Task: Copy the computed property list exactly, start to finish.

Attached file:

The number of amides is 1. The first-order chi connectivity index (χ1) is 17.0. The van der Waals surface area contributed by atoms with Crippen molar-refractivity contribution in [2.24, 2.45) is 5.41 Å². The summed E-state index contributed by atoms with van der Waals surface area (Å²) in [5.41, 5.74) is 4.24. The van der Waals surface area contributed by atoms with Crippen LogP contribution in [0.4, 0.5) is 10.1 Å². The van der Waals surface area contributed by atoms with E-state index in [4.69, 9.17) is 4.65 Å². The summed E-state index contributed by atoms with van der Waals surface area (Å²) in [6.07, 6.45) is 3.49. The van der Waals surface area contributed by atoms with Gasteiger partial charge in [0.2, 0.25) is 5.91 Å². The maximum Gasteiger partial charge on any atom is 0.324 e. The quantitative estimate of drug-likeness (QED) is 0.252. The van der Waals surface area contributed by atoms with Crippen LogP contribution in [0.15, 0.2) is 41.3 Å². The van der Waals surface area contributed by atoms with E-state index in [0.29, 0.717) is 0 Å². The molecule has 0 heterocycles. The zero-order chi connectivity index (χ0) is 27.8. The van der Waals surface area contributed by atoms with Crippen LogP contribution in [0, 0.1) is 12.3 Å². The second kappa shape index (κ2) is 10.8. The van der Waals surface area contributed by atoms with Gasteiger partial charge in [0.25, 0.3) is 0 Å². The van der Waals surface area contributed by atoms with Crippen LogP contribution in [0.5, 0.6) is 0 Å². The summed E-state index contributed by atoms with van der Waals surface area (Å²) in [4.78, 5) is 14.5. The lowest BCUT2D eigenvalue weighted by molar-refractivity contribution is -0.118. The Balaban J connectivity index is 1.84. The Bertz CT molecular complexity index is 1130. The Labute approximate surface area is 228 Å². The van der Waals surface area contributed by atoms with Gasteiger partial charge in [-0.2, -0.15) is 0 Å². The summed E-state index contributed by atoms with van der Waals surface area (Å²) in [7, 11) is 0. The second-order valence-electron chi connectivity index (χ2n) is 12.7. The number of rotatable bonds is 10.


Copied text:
The number of amides is 1. The first-order chi connectivity index (χ1) is 17.0. The van der Waals surface area contributed by atoms with Crippen molar-refractivity contribution in [2.24, 2.45) is 5.41 Å². The summed E-state index contributed by atoms with van der Waals surface area (Å²) in [5.41, 5.74) is 4.24. The van der Waals surface area contributed by atoms with Crippen LogP contribution in [0.4, 0.5) is 10.1 Å². The van der Waals surface area contributed by atoms with E-state index in [4.69, 9.17) is 4.65 Å². The summed E-state index contributed by atoms with van der Waals surface area (Å²) in [6.07, 6.45) is 3.49. The van der Waals surface area contributed by atoms with Gasteiger partial charge in [0.2, 0.25) is 5.91 Å². The maximum Gasteiger partial charge on any atom is 0.324 e. The quantitative estimate of drug-likeness (QED) is 0.252. The van der Waals surface area contributed by atoms with Crippen LogP contribution in [0.15, 0.2) is 41.3 Å². The van der Waals surface area contributed by atoms with E-state index in [0.29, 0.717) is 0 Å². The molecule has 0 heterocycles. The zero-order chi connectivity index (χ0) is 27.8. The van der Waals surface area contributed by atoms with Crippen LogP contribution in [0, 0.1) is 12.3 Å². The second kappa shape index (κ2) is 10.8. The van der Waals surface area contributed by atoms with Gasteiger partial charge in [0.25, 0.3) is 0 Å². The van der Waals surface area contributed by atoms with Crippen LogP contribution in [0.5, 0.6) is 0 Å². The summed E-state index contributed by atoms with van der Waals surface area (Å²) in [4.78, 5) is 14.5. The lowest BCUT2D eigenvalue weighted by molar-refractivity contribution is -0.118. The Balaban J connectivity index is 1.84. The Bertz CT molecular complexity index is 1130. The Labute approximate surface area is 228 Å². The van der Waals surface area contributed by atoms with Gasteiger partial charge in [-0.2, -0.15) is 0 Å². The summed E-state index contributed by atoms with van der Waals surface area (Å²) in [7, 11) is 0. The second-order valence-electron chi connectivity index (χ2n) is 12.7. The number of rotatable bonds is 10.